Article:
Record > MusicRosanne Cash: The List
It's been an especially great year for cover albums and, thus, fans of the form. But the very best has been saved for last — or at least closer to the end of the year — via this gem from Johnny's daughter, who remains probably the only music superstar progeny worthy of her surname, musically speaking. And before anyone gripes about the man in black being dragged into this discussion, it needs to be noted that this one owes a lot to the man who gave Rosanne that great last name in the first place.
In 1973, Johnny presented his rock 'n' roll kid with a list of "100 Essential Country Songs" (which, as she suggests in the liner notes, could have just as easily been called "100 Essential American Songs") that he felt every artist should know. The younger Cash held onto that list for 35 years and only now — half a decade after dad's death — has decided to reinterpret 12 of her favorites to create this heartwarming and beautiful collection.
She's hardly a stranger to great covers; in fact, the grandest irony of her entire career is that she had no idea that Johnny wrote and originally recorded "Tennessee Flat Top Box" until it became one of the two singles (John Hiatt's "The Way We Make a Broken Heart" was the other) that took her to "new country" pop superstardom in the late '80s. This time, however, it's all about legacy, and thanks to her gorgeous vocals (some of the best of the genre since Linda Ronstadt's '70s heyday) and some new arrangements by husband-producer-guitarist John Leventhal, most of these songs take on new poignancy and urgency.
"Sea of Heartbreak," for instance (featuring a guest vocal spot by Bruce Springsteen), loses the "novelty" bass hook the great Don Gibson gave it on the original hit version, thereby better capturing the underlying sorrow of the song. Sadness is also drawn out for all it's worth on her reading of Hank Williams' "Take These Chains from My Heart," making it one of the best cover versions of the song ever (and Jon Doe already seemed to have dibs on that honor with his version from earlier this year).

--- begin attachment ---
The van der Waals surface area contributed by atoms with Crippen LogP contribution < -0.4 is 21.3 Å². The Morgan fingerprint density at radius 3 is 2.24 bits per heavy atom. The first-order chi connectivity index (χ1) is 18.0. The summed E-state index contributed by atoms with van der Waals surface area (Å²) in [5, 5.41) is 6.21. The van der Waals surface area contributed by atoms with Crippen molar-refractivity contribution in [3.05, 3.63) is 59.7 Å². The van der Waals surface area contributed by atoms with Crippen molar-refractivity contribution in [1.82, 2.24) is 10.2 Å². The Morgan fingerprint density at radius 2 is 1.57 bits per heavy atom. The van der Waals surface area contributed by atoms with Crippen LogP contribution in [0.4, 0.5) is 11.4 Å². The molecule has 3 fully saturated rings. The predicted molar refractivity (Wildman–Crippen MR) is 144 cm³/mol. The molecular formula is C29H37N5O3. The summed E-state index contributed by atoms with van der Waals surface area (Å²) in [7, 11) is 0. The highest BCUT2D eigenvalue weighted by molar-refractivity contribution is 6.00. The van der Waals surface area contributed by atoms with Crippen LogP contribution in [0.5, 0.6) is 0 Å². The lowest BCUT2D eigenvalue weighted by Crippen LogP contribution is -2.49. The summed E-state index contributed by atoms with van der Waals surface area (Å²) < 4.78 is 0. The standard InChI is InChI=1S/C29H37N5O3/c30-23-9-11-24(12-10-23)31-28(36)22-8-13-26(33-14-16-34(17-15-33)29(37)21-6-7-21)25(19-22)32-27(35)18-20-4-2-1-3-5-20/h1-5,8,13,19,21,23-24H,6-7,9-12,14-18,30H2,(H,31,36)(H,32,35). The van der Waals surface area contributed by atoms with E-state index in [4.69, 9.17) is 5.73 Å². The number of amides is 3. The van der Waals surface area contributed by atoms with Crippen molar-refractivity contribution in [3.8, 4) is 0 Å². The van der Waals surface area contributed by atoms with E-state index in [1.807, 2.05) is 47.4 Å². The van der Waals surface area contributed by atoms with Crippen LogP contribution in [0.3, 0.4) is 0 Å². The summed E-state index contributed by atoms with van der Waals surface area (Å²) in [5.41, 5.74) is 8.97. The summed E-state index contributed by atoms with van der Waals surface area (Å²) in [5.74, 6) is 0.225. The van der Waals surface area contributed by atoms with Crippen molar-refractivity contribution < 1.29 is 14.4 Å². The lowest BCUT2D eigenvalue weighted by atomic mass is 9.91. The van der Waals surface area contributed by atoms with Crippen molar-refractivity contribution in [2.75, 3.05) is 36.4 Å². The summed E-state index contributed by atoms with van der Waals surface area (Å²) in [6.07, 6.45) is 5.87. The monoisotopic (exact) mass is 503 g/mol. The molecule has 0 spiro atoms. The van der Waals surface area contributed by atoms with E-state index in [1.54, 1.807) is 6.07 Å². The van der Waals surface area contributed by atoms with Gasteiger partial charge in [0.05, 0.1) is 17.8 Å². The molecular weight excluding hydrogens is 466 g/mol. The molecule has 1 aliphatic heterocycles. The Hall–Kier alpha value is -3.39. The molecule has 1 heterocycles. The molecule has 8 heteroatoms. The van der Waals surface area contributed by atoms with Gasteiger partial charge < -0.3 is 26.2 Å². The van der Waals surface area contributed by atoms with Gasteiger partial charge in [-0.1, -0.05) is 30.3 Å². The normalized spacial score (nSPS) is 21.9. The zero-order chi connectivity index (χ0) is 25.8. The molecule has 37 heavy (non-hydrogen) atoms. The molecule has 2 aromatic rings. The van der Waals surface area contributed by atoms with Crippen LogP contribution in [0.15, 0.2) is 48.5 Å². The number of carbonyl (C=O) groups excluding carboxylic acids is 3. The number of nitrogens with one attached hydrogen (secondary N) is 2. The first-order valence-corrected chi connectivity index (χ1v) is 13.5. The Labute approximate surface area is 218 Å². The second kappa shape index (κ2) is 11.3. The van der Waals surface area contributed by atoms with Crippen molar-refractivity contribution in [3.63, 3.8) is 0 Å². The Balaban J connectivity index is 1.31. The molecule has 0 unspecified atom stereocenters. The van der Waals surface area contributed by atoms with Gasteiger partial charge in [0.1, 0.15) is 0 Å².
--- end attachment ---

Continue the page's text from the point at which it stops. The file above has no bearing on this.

Also, intentional or not, Cash and Leventhal throw little touches from their generation's songbook into some of these arrangements: A slow, groove-based "I'm Movin' On" opens with what almost sounds like a sample from Sonny & Cher's "The Beat Goes On," while the aforementioned "Sea of Heartbreak" has an intro somewhat reminiscent of Lennon's "Imagine." And a slowed-down yet still rousing "Heartaches by the Number" (featuring duet vocals with Elvis Costello) has a '70s production style that brings to mind classic stuff like "Harper Valley P.T.A." and such.
Interestingly, Cash is perhaps best on some of the very well-known material, including "She's Got You" (a song so closely associated with Patsy Cline, it's almost trademarked with the late country star's voice) and the perennial folk classic, "500 Miles," so familiar to baby boomers that it almost invites parody (see: A Mighty Wind) and even scorn. But delivered by Cash as it is here, in a stark, almost mournful version, it's suddenly beautiful, even "new" again, as, all in all, is everything here, be it Depression-era classics such as "Miss the Mississippi and You" or "Girl from the North Country," the Dylan composition that was the song Johnny recorded with the bard for Nashville Skyline — and which sorta brings this whole country-rock, Americana-traditional, and generational blend thing full circle. As Ms. Cash herself writes in the notes: "This record is truly about history, respect, family, love and legacy. To paraphrase T.S. Eliot, I have arrived where I started, and I have known it for the first time."
Rosanne Cash will headline 2010's 33rd Annual Ann Arbor Folk Festival on Saturday, Jan. 30, at Hill Auditorium, 825 N. University Ave., Ann Arbor; with Doc Watson and Richie Havens; tickets on sale Dec. 1.
Bill Holdship is the music editor of Metro Times Send comments to firstname.lastname@example.org.